INTERVIEW: Sam Owens

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Celestial Shore is a Brooklyn trio that cites bands like the Zombies and the Pixies as influences, but whose sound has never been anything but their own- spacey, floaty, always-shifting rock. When we talked to the band’s guitarist/vocalist, Sam Owens, they were preparing to book it to Austin for SXSW. We chatted about the early and last days of Glasslands, the drawbacks of email, and the time Deerhoof insisted on opening for Celestial Shore in a Syracuse basement.

AF: I really liked Enter Ghost as an album name. What inspired that?

SO: It happened one night when I was in Brooklyn, and I was driving in a cab through all these parts of town, going back to my apartment in Ridgewood. I was thinking about how all the corners I was passing- I was with my girlfriend, Cassandra, and it was very late one night- and we were thinking about how we were driving through all these areas that we had inhabited, or had moments in, and how they were kinda like ghosts. And also, it’s from when Hamlet’s father, when he enters- he’s dead- anytime he enters the stage, it says “Enter Ghost.” He always like, proclaims this evil, revenge plot that Hamlet gets obsessed with, so I kinda thought that was interesting too.

AF: Is Celestial Shore planning any new albums?

SO: Definitely. We’re going to SXSW in March, and then immediately after that I think we’ll record a third album. We’ve been writing and getting songs together, and we’ll test them out on our tour, then just hopefully jump right into the studio in April or May.

AF: Who are you touring with?

SO: For the first four shows we’re playing with Rubblebucket. They’re funny, and I’ve known them for a  long time. It’s a new crowd for us, so that’ll be fun.

AF: You played one of Glasslands’s final shows. How do you think the closing of that venue, and others like Death By Audio and Goodbye Blue Monday, have affected our local music scene?

SO: Oh man, that’s a big question. I had a “so be it” attitude about Vice buying up that corner, and Glasslands going away, and 285 Kent going away, and everything going away. I was driving down Kent avenue two weeks ago and basically, every area of this place, in NYC, in Brooklyn, is going to be void of any young, spirited, artistic culture. Forever. Which is terrible. Despite its irregularity, Glasslands- and Death By Audio- all these places were huge for so many people. I slept in a couch in the back of Glasslands the first couple of weeks I moved to New York, and my band had a practice space there, and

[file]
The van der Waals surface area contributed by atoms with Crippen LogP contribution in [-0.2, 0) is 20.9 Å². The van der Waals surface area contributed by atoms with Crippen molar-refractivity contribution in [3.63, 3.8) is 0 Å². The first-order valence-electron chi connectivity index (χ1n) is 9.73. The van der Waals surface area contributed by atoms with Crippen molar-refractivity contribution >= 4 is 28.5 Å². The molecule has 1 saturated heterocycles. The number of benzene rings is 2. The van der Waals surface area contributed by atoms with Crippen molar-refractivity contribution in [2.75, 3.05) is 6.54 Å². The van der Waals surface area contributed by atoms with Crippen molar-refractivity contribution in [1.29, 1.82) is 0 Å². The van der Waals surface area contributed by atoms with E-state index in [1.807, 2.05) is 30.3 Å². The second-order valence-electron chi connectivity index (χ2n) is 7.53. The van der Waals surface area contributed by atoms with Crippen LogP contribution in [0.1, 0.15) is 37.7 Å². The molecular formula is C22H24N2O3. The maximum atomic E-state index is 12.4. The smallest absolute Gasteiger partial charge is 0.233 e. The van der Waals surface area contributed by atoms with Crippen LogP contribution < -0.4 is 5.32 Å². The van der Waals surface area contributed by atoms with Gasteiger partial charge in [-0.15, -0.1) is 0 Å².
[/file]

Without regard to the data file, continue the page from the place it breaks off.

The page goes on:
[the owners] Jake and Rami are really sweet. It’s sad to see them go, but it’s also the way things go. The sad thing is that what’s there now is going to be void of anything valuable except for financial, corporate interests. Which is a very small example of what’s happening in the whole country. This subject totally barrels out of control and anyone who talks about it for more than five minutes sounds like a huge asshole. (Laughs) Ultimately, I feel really sad about it.

I guess the reason I moved to New York is that I put out the first Bandcamp EP in 2011, and I got an email six hours later from these guys in London that said, “Hey, we want to put out your record” and my mind was totally blown. Then Jake and Rami emailed me, “Hey, we want to book a show in New York,” and I was like, but I don’t even live in New York yet- I guess I should move. So… I moved to New York, because we had a show on August 3rd, 2011 at Glasslands. Now I feel old.

AF: Can I ask how old you are?

SO: I’m 25.

AF: Yeah, that’s not old.

SO: No wait- did I tell you I’m 25? I’m totally 26. Holy shit. Yeah, I am old.

AF: You must be, since you’re starting to forget things!

SO: That’s from smoking too much pot in college.

AF: Yeah, that’ll do it…

SO: I can’t tell you how much I appreciate a phone call versus another-

AF: Email?

SO: Email thing. Cuz you know, your PR person sets up these interviews, so you get an email from someone you’ve never met with these really basic questions: “How did Celestial Shore meet? Why do you guys play music? Tell us about your sound.” Why I appreciate of course, the idea of being interviewed in the first place, which is a crazy, strange idea, I think a phone call is way cooler.